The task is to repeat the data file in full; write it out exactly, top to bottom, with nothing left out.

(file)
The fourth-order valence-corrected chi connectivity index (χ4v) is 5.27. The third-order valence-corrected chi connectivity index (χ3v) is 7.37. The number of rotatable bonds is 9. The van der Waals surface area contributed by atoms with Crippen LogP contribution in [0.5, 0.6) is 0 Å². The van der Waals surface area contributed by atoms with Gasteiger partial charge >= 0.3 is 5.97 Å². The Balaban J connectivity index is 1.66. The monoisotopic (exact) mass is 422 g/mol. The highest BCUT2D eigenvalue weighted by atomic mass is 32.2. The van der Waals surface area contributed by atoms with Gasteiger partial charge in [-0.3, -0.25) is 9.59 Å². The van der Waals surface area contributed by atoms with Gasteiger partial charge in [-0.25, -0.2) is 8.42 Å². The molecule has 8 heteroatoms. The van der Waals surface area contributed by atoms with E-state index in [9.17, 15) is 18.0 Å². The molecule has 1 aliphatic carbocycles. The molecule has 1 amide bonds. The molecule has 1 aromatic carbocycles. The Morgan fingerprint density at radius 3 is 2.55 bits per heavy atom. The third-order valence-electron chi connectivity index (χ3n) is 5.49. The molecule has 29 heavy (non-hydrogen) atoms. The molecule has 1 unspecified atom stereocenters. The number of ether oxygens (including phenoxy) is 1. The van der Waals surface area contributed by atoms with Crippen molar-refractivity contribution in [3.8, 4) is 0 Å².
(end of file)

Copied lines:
The fourth-order valence-corrected chi connectivity index (χ4v) is 5.27. The third-order valence-corrected chi connectivity index (χ3v) is 7.37. The number of rotatable bonds is 9. The van der Waals surface area contributed by atoms with Crippen LogP contribution in [0.5, 0.6) is 0 Å². The van der Waals surface area contributed by atoms with Gasteiger partial charge >= 0.3 is 5.97 Å². The Balaban J connectivity index is 1.66. The monoisotopic (exact) mass is 422 g/mol. The highest BCUT2D eigenvalue weighted by atomic mass is 32.2. The van der Waals surface area contributed by atoms with Gasteiger partial charge in [-0.3, -0.25) is 9.59 Å². The van der Waals surface area contributed by atoms with Gasteiger partial charge in [-0.25, -0.2) is 8.42 Å². The molecule has 8 heteroatoms. The van der Waals surface area contributed by atoms with E-state index in [9.17, 15) is 18.0 Å². The molecule has 1 aliphatic carbocycles. The molecule has 1 amide bonds. The molecule has 1 aromatic carbocycles. The Morgan fingerprint density at radius 3 is 2.55 bits per heavy atom. The third-order valence-electron chi connectivity index (χ3n) is 5.49. The molecule has 29 heavy (non-hydrogen) atoms. The molecule has 1 unspecified atom stereocenters. The number of ether oxygens (including phenoxy) is 1. The van der Waals surface area contributed by atoms with Crippen molar-refractivity contribution in [3.8, 4) is 0 Å².